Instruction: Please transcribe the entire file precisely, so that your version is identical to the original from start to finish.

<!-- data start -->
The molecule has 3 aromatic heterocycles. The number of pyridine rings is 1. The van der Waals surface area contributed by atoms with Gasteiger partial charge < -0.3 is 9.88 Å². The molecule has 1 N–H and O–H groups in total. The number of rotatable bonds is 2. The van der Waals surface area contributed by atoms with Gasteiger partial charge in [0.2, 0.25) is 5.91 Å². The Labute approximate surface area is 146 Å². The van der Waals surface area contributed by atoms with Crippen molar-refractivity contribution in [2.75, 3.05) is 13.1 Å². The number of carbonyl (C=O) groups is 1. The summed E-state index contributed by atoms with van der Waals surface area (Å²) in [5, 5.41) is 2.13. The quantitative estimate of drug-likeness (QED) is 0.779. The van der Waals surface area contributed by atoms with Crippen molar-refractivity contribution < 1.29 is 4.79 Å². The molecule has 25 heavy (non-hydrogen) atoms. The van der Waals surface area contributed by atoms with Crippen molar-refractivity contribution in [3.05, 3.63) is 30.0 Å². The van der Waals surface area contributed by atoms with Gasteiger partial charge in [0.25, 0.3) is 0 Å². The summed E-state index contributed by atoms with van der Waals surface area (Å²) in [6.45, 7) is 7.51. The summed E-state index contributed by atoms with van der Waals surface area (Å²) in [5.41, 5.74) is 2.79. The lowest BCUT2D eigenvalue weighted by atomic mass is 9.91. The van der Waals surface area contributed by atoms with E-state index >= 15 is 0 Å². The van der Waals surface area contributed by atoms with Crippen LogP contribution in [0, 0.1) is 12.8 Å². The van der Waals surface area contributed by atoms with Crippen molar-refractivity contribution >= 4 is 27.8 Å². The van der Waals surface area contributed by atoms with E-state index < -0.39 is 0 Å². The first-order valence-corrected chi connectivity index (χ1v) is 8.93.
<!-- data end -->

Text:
The molecule has 3 aromatic heterocycles. The number of pyridine rings is 1. The van der Waals surface area contributed by atoms with Gasteiger partial charge < -0.3 is 9.88 Å². The molecule has 1 N–H and O–H groups in total. The number of rotatable bonds is 2. The van der Waals surface area contributed by atoms with Gasteiger partial charge in [0.2, 0.25) is 5.91 Å². The Labute approximate surface area is 146 Å². The van der Waals surface area contributed by atoms with Crippen molar-refractivity contribution in [2.75, 3.05) is 13.1 Å². The number of carbonyl (C=O) groups is 1. The summed E-state index contributed by atoms with van der Waals surface area (Å²) in [5, 5.41) is 2.13. The quantitative estimate of drug-likeness (QED) is 0.779. The van der Waals surface area contributed by atoms with Crippen molar-refractivity contribution < 1.29 is 4.79 Å². The molecule has 25 heavy (non-hydrogen) atoms. The van der Waals surface area contributed by atoms with Crippen molar-refractivity contribution in [3.05, 3.63) is 30.0 Å². The van der Waals surface area contributed by atoms with Gasteiger partial charge in [0.25, 0.3) is 0 Å². The summed E-state index contributed by atoms with van der Waals surface area (Å²) in [6.45, 7) is 7.51. The summed E-state index contributed by atoms with van der Waals surface area (Å²) in [5.41, 5.74) is 2.79. The lowest BCUT2D eigenvalue weighted by atomic mass is 9.91. The van der Waals surface area contributed by atoms with E-state index >= 15 is 0 Å². The van der Waals surface area contributed by atoms with Crippen LogP contribution in [0, 0.1) is 12.8 Å². The van der Waals surface area contributed by atoms with Crippen molar-refractivity contribution >= 4 is 27.8 Å². The van der Waals surface area contributed by atoms with E-state index < -0.39 is 0 Å². The first-order valence-corrected chi connectivity index (χ1v) is 8.93.